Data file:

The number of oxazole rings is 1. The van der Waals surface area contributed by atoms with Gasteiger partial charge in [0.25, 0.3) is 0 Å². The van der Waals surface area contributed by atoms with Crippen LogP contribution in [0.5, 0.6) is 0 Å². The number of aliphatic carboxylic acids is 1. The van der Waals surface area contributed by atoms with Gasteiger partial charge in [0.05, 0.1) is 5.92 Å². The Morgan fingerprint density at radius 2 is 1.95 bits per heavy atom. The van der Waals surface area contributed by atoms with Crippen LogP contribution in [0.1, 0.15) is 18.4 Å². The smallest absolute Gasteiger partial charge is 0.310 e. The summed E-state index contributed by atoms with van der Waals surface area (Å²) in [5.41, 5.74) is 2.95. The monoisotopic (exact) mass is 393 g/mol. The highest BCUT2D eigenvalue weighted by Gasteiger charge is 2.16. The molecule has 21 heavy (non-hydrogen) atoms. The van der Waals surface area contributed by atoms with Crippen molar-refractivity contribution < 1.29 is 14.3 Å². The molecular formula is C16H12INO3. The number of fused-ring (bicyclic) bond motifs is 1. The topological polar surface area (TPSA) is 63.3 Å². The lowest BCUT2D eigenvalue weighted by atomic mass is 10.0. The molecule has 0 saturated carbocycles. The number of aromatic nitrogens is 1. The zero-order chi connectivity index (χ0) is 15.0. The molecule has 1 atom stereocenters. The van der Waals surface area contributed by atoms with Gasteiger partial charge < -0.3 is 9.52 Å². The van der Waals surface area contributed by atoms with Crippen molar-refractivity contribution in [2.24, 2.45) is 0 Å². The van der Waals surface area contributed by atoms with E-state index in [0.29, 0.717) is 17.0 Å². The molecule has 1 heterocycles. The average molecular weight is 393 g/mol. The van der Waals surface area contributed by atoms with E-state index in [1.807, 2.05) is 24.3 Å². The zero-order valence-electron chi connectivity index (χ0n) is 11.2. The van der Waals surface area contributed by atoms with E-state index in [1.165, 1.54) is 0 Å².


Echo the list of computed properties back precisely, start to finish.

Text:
The number of oxazole rings is 1. The van der Waals surface area contributed by atoms with Gasteiger partial charge in [0.25, 0.3) is 0 Å². The van der Waals surface area contributed by atoms with Crippen LogP contribution in [0.5, 0.6) is 0 Å². The number of aliphatic carboxylic acids is 1. The van der Waals surface area contributed by atoms with Gasteiger partial charge in [0.05, 0.1) is 5.92 Å². The Morgan fingerprint density at radius 2 is 1.95 bits per heavy atom. The van der Waals surface area contributed by atoms with Crippen LogP contribution in [0.1, 0.15) is 18.4 Å². The smallest absolute Gasteiger partial charge is 0.310 e. The summed E-state index contributed by atoms with van der Waals surface area (Å²) in [5.41, 5.74) is 2.95. The monoisotopic (exact) mass is 393 g/mol. The highest BCUT2D eigenvalue weighted by Gasteiger charge is 2.16. The molecule has 21 heavy (non-hydrogen) atoms. The van der Waals surface area contributed by atoms with Crippen molar-refractivity contribution < 1.29 is 14.3 Å². The molecular formula is C16H12INO3. The number of fused-ring (bicyclic) bond motifs is 1. The topological polar surface area (TPSA) is 63.3 Å². The lowest BCUT2D eigenvalue weighted by atomic mass is 10.0. The molecule has 0 saturated carbocycles. The number of aromatic nitrogens is 1. The zero-order chi connectivity index (χ0) is 15.0. The molecule has 1 atom stereocenters. The van der Waals surface area contributed by atoms with Gasteiger partial charge < -0.3 is 9.52 Å². The van der Waals surface area contributed by atoms with Crippen molar-refractivity contribution in [2.24, 2.45) is 0 Å². The van der Waals surface area contributed by atoms with E-state index in [0.29, 0.717) is 17.0 Å². The molecule has 1 heterocycles. The average molecular weight is 393 g/mol. The van der Waals surface area contributed by atoms with E-state index in [1.807, 2.05) is 24.3 Å². The zero-order valence-electron chi connectivity index (χ0n) is 11.2. The van der Waals surface area contributed by atoms with E-state index in [1.165, 1.54) is 0 Å².